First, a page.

Tumpek Landep: A Balinese thanksgiving for Man-made things

Offerings are a common sight in Bali. Those little baskets of coconut palm leaves, known as Canang Sari, are a Hindu custom that can be found practically everywhere in Bali, from roadsides to shop entrances, adorning doorways and hanging off motor vehicles.

Tumpek Landep - Offerings
Canang Sari – a familiar sight in Bali

What is less common is an entire table full of these offerings in the driveway of the Sheraton Bali Kuta where I was staying at for the weekend, along with a small crowd gathered around the area, instead of the usual Balinese dance and music that was the typical welcome for guests.

I curiously sidled up to the crowd and noticed that it was mostly made up of Sheraton’s Indonesian staff. Men and women alike dressed smartly in their uniforms, sitting on mats in a little huddle in a corner of the hotel’s entrance, talking among themselves as they observed the proceedings. The lone Caucasian man in their midst noticed my curiosity, and greeted me with a smile. “It’s a traditional ceremony they call Tumpek Landep,” said the hotel’s General Manager Dario Orsini as I gestured to the crowd with a puzzled look. He beckoned one of his staff over, “he’ll be able to better explain.”

Tumpek Landep - Putu
Putu Suwendra – he tells me that in Indonesia, the names ‘Putu’, ‘Made’, ‘Nyoman’ and ‘Ketut’ run from the firstborn to the fourth, and are then repeated again. He is #5.

‘He’ turned out to be Putu Suwendra, Sheraton’s Chief Engineer who guided the construction of the very building we stood in, though in his generic uniform and cheery smile, he could pass off as any of the hospitality staff on duty. “Tumpek Landep,” he explained, as he carefully spelled the words out for me in my notebook, “is a day where we celebrate mechanics.”

‘Mechanics’ is a strangely modern term to use, especially in the context of a ceremony that seems so old and traditional. Putu chuckled at my observation, “Landep actually means sharp – this festival has been around since the days where we made swords. We believe that everything we have comes from the gods, and we want to thank them for blessing us with the ability to make things that help us in our daily lives.”

Tumpek Landep - Genta
The Genta, or the high priestess of sorts, as she conducts her prayers

While there aren’t many swords around these days, the Tumpek Landep tradition seems to have evolved to encompass all modern man-made items, in particular tools made from metal as well as motor vehicles, which explains why the ceremony is being held in the front entrance of the hotel, next to the driveway where all the hotel’s vehicles are parked.

The chief priestess, or Genta as Putu called her, presides over her table of offerings, taking a flower in her hand and muttering a short prayer over it. When she is done, she rings a little bell, sets the blessed flower aside before picking up another one and starting over again.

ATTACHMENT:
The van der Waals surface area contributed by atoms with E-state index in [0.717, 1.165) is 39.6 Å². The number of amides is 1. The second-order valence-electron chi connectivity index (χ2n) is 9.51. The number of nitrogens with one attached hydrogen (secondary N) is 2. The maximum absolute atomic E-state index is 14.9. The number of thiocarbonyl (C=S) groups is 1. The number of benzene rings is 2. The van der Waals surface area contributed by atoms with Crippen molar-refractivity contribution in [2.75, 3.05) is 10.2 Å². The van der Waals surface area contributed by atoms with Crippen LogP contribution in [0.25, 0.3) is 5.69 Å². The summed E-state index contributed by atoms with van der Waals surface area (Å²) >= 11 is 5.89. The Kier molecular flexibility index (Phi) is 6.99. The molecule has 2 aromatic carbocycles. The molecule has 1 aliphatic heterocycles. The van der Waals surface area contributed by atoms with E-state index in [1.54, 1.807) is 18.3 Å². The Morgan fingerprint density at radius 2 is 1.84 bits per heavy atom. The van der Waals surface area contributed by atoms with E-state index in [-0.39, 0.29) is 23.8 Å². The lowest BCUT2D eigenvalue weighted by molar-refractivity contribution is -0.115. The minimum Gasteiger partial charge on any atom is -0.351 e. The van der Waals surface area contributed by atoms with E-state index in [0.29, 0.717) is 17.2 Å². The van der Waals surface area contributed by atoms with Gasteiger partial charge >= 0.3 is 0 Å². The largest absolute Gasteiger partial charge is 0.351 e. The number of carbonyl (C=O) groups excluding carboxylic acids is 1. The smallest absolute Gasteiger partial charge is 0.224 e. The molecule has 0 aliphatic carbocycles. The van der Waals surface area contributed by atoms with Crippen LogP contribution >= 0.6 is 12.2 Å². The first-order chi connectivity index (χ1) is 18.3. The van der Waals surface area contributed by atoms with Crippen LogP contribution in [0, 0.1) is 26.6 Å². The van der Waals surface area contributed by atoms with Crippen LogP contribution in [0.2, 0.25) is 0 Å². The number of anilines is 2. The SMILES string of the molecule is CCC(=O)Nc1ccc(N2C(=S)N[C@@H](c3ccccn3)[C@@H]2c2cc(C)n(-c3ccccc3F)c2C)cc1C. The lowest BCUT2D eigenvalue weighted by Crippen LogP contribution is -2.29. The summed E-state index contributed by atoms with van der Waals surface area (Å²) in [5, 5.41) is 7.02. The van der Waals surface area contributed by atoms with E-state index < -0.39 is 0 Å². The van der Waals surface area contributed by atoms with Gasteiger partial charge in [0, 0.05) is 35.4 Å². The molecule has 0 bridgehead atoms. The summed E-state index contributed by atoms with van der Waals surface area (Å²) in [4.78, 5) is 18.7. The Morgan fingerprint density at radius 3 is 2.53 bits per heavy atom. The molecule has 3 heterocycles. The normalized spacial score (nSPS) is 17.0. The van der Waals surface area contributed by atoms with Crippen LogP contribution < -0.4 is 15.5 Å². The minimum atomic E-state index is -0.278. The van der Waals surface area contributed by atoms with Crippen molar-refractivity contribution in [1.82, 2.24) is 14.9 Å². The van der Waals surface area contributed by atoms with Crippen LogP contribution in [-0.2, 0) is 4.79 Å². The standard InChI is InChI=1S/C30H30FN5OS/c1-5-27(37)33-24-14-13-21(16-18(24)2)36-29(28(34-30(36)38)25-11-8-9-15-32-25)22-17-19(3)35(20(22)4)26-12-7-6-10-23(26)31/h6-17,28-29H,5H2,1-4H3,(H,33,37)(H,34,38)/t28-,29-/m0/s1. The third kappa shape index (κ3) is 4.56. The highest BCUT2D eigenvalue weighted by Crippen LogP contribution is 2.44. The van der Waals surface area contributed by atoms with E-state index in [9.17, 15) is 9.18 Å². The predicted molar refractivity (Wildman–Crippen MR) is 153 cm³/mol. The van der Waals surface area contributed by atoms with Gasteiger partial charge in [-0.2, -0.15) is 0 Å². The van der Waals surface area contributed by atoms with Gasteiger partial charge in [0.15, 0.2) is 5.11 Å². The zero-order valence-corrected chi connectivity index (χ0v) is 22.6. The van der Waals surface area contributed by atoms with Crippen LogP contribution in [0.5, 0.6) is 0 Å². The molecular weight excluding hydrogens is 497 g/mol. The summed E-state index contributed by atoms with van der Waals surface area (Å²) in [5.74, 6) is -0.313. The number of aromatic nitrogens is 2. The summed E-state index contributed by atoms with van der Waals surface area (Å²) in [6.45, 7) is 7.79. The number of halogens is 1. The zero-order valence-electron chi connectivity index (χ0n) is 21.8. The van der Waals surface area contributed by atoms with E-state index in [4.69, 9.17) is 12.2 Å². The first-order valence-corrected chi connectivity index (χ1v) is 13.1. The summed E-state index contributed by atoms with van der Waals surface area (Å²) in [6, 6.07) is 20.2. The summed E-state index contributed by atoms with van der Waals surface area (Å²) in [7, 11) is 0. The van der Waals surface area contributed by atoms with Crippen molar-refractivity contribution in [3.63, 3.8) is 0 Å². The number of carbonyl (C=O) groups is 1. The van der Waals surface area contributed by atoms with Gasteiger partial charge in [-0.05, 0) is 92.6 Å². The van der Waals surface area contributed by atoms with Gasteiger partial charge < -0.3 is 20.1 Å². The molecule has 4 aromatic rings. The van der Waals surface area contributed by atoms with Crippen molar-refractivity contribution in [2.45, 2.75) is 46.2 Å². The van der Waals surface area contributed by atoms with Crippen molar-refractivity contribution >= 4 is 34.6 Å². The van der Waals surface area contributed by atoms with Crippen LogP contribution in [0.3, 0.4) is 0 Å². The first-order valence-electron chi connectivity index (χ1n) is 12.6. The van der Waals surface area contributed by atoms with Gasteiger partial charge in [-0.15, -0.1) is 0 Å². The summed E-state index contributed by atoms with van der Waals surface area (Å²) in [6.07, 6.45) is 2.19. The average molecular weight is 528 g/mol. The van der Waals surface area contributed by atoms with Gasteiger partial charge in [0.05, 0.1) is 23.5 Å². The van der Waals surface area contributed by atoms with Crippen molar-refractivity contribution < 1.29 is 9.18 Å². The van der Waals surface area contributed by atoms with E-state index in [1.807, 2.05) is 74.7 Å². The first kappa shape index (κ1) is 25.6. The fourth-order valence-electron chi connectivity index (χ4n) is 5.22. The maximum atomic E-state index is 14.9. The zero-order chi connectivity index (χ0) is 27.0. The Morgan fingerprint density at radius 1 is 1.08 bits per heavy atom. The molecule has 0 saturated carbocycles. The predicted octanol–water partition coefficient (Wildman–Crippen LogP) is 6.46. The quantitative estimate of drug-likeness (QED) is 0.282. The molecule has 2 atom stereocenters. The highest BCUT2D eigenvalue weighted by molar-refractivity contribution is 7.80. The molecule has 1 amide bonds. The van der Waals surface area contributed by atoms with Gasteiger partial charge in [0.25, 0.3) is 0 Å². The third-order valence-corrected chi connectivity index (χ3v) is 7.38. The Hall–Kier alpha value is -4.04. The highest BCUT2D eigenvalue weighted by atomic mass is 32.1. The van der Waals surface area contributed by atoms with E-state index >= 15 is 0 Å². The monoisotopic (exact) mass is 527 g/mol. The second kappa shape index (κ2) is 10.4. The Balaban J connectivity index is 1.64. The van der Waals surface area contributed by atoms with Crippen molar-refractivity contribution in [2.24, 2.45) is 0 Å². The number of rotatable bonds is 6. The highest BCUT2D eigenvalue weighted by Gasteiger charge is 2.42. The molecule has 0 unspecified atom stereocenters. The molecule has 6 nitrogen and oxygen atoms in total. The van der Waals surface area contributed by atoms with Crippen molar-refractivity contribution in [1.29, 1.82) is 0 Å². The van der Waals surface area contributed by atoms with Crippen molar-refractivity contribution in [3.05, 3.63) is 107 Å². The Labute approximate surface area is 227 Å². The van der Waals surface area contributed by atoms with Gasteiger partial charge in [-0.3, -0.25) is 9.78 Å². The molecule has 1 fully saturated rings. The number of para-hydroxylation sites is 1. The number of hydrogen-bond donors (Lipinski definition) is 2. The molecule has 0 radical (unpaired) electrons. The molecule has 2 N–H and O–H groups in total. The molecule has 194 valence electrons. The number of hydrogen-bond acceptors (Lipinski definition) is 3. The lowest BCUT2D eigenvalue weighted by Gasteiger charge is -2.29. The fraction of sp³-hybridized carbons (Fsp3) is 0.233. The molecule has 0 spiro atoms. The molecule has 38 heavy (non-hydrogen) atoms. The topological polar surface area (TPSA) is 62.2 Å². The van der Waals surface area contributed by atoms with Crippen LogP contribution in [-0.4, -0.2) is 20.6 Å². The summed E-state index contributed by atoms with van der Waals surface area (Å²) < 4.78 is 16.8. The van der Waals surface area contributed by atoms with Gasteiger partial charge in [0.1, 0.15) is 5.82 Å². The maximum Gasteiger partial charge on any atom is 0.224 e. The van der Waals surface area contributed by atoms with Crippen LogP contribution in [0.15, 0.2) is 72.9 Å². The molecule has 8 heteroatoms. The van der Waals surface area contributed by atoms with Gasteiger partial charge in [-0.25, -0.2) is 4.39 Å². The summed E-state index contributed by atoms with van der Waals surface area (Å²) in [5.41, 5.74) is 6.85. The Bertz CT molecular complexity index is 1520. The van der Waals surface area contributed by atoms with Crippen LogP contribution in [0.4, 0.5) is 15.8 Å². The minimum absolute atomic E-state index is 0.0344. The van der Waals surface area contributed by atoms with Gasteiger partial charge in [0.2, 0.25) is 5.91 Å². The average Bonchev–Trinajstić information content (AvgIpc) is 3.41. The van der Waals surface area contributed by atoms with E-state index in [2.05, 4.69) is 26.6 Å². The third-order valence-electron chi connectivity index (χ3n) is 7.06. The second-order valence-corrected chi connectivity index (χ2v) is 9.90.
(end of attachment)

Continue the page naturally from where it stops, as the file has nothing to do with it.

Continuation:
Tumpek Landep - Table
An entire table full of offerings in all shapes, sizes and colours. Incense is burnt as well.

I took a closer look at the table which is filled to the brim with various offerings – the Tumpek Landep offerings are more elaborate and fancier than the daily ones you see along the street, larger and with more decorative elements, and they are accompanied by a tall six-tier fruit tower and burning incense.

The Genta smiled at me as I looked over her table of offerings, and continued with her blessings while the crowd milled around the table, talking amongst themselves. One of the hotel’s cars has been draped with a white and yellow cloth over its hood, a fresh woven charm hanging off its front grill and a little square basket in between its front tires. A queue of cars snaked down the driveway behind it, waiting their turn to be blessed.

Tumpek Landep - Car
One of the resort’s cars being blessed

I thanked Putu for his patient explanations and headed back up to my room, my mind still whirling around the idea of a day to celebrate the man-made. When I pass by the driveway again later that day, the table was packed away, and the Balinese dancers and musicians are back at their posts welcoming new guests to the hotel. It felt a little like I had been let in on a secret part of Bali that morning, and I was more careful to avoid stepping on these offerings as I headed to the beach that day.

Tumpek Landep happens on the  310th day of the Balinese Calendar, the year I witnessed it fell on 24th August 2013.

My stay was hosted by Sheraton Bali Kuta Resort which I was reviewing, though this particular ceremony was a coincidence and something I chanced upon. All opinions are my own. For more posts from this trip, click here.


See the rest of my posts about Bali.

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